““CEOs go to their vacation homes just after companies report favorable news, and CEOs return to headquarters right before subsequent news is released. More good news is released when CEOs are back at work, and CEOs appear not to leave headquarters at all if a firm has adverse news to disclose. When CEOs are away from the office, stock prices behave quietly with sharply lower volatility. Volatility increases immediately when CEOs return to work.” —David Yermack, a New York University finance professor, whose recently released study shows a correlation between when CEOs take their private jets on vacation and movements in their companies’ stock price ”
Engines not included
With a top speed of more than 17,000 miles per hour, NASA's space shuttles make even the fastest business jets seem slow by comparison-and soon you'll be able to buy one. Better hang onto your airplane, though: When NASA sells its three remaining shuttles-Discovery, Atlantis and Endeavour-following their planned 2010 retirement, the craft will be for display purposes only.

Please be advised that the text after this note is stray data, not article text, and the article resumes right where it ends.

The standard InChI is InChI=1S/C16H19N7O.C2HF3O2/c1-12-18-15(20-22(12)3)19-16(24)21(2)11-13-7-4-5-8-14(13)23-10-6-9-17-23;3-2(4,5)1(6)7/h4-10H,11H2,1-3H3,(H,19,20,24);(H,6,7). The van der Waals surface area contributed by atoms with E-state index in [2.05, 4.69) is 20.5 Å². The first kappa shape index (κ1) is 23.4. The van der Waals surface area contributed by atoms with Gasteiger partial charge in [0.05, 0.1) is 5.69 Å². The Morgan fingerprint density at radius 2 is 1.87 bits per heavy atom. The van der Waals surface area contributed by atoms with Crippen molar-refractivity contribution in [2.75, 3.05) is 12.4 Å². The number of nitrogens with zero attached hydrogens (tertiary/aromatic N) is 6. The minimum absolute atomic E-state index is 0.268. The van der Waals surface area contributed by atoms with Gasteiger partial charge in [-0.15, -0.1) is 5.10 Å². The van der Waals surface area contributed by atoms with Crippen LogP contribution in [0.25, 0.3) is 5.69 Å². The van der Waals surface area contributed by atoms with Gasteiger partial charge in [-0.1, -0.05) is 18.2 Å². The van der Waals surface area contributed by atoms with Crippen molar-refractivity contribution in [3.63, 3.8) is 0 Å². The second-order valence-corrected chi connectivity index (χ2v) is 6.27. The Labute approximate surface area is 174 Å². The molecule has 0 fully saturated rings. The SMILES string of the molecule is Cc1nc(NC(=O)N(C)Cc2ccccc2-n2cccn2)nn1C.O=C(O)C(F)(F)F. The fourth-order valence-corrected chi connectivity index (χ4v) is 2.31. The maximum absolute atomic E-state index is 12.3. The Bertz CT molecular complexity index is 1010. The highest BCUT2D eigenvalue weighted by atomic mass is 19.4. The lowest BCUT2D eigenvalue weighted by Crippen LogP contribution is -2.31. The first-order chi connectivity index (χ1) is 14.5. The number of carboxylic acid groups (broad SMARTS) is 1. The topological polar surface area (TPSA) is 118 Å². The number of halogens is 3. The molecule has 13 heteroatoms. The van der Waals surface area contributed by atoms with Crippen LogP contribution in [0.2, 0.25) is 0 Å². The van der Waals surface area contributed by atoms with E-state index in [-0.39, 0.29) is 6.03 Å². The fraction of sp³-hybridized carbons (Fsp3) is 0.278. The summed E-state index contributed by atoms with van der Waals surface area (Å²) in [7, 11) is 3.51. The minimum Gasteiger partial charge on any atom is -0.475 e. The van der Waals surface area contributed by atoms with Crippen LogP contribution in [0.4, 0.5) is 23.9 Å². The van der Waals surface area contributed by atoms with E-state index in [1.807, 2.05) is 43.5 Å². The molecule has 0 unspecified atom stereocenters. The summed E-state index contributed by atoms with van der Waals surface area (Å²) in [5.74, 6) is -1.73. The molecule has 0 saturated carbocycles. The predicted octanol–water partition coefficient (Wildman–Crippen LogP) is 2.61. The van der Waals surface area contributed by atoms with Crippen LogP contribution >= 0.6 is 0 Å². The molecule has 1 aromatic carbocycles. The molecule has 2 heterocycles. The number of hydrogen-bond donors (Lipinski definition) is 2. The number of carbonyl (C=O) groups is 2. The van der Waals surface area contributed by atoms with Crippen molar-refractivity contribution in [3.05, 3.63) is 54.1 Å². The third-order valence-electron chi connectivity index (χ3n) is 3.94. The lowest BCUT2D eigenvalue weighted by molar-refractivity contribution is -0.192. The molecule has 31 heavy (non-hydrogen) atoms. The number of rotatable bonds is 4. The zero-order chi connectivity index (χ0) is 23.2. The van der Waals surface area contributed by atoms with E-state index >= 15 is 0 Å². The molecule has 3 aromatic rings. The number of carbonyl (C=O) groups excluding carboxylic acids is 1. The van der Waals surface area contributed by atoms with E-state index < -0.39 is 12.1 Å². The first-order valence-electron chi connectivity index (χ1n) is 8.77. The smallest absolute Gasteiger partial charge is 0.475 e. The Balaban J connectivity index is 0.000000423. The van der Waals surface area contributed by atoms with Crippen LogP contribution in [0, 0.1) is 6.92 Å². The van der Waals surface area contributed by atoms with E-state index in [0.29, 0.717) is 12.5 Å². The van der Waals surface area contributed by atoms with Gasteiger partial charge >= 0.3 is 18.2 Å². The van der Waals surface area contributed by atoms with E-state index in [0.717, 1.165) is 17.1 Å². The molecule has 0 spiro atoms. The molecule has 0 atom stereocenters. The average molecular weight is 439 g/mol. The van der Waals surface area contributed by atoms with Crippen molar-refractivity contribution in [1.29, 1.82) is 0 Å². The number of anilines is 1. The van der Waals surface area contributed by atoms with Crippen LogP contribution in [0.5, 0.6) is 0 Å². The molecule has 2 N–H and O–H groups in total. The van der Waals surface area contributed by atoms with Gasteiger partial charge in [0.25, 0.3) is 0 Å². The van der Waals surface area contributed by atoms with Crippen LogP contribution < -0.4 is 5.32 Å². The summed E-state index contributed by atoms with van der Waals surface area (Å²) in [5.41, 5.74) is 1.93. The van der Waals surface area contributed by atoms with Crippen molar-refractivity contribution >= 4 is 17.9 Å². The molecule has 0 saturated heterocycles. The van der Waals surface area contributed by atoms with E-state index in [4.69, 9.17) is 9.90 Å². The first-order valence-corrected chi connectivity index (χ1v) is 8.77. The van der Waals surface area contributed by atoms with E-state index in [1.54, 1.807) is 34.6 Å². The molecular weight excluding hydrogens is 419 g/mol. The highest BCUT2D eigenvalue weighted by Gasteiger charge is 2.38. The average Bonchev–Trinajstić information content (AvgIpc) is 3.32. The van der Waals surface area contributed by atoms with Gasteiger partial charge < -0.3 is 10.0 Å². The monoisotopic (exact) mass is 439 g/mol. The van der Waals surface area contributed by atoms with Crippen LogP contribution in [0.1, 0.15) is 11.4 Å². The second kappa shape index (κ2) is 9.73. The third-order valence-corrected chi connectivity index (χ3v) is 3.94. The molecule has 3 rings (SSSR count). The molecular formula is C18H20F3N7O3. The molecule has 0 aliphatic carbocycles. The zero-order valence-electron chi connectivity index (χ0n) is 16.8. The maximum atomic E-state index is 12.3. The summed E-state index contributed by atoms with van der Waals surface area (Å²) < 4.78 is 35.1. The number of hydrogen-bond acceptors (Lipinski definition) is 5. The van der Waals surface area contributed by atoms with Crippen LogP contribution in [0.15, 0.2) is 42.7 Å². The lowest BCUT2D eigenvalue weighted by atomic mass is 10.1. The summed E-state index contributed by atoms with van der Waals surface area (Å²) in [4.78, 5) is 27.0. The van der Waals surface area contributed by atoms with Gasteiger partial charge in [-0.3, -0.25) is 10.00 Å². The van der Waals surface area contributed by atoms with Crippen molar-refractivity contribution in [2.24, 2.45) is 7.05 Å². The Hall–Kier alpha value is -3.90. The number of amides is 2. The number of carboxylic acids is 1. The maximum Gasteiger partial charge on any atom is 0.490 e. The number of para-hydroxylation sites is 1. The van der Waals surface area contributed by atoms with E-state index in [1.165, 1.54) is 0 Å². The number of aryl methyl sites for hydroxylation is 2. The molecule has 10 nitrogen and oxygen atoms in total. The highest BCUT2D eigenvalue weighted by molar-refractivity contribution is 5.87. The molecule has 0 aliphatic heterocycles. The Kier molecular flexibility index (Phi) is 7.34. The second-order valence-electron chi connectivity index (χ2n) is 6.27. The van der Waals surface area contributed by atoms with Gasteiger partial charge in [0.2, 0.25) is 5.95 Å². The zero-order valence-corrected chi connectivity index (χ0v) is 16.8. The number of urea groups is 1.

While one of the famous orbiters is destined for the Smithsonian, the space agency anticipates that the price for the other two will be at least $42 million apiece, taking into consideration cleaning, decontaminating and preparing the craft for display. Since NASA will not disassemble the shuttles for transport, that estimate also includes a $6 million fee to ferry the craft to the nearest major airport on the back of a modified Boeing 747. The price does not include the shuttles' three main engines, which NASA expects will go for up to $800,000 each, plus shipping. And don't expect to park your shuttle outdoors, if you get one. The space agency will consider only buyers- presumably museums and other institutions- with indoor, climate-controlled display areas.